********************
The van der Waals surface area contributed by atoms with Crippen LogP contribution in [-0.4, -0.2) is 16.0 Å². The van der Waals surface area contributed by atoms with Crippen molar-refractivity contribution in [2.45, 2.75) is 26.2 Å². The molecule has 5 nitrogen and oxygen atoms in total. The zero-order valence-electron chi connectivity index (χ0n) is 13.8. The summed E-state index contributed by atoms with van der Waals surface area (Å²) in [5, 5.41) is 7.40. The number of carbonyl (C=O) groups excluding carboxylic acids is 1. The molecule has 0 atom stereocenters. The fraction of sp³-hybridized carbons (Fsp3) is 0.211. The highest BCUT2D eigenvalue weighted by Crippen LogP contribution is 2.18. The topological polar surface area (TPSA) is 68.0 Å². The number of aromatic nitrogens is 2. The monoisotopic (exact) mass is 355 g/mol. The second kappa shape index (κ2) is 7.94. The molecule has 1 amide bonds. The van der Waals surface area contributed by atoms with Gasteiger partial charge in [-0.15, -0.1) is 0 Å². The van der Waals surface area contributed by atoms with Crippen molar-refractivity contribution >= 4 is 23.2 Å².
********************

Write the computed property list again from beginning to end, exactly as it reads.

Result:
The van der Waals surface area contributed by atoms with Crippen LogP contribution in [-0.4, -0.2) is 16.0 Å². The van der Waals surface area contributed by atoms with Crippen molar-refractivity contribution in [2.45, 2.75) is 26.2 Å². The molecule has 5 nitrogen and oxygen atoms in total. The zero-order valence-electron chi connectivity index (χ0n) is 13.8. The summed E-state index contributed by atoms with van der Waals surface area (Å²) in [5, 5.41) is 7.40. The number of carbonyl (C=O) groups excluding carboxylic acids is 1. The molecule has 0 atom stereocenters. The fraction of sp³-hybridized carbons (Fsp3) is 0.211. The highest BCUT2D eigenvalue weighted by Crippen LogP contribution is 2.18. The topological polar surface area (TPSA) is 68.0 Å². The number of aromatic nitrogens is 2. The monoisotopic (exact) mass is 355 g/mol. The second kappa shape index (κ2) is 7.94. The molecule has 1 amide bonds. The van der Waals surface area contributed by atoms with Gasteiger partial charge in [-0.15, -0.1) is 0 Å². The van der Waals surface area contributed by atoms with Crippen molar-refractivity contribution >= 4 is 23.2 Å².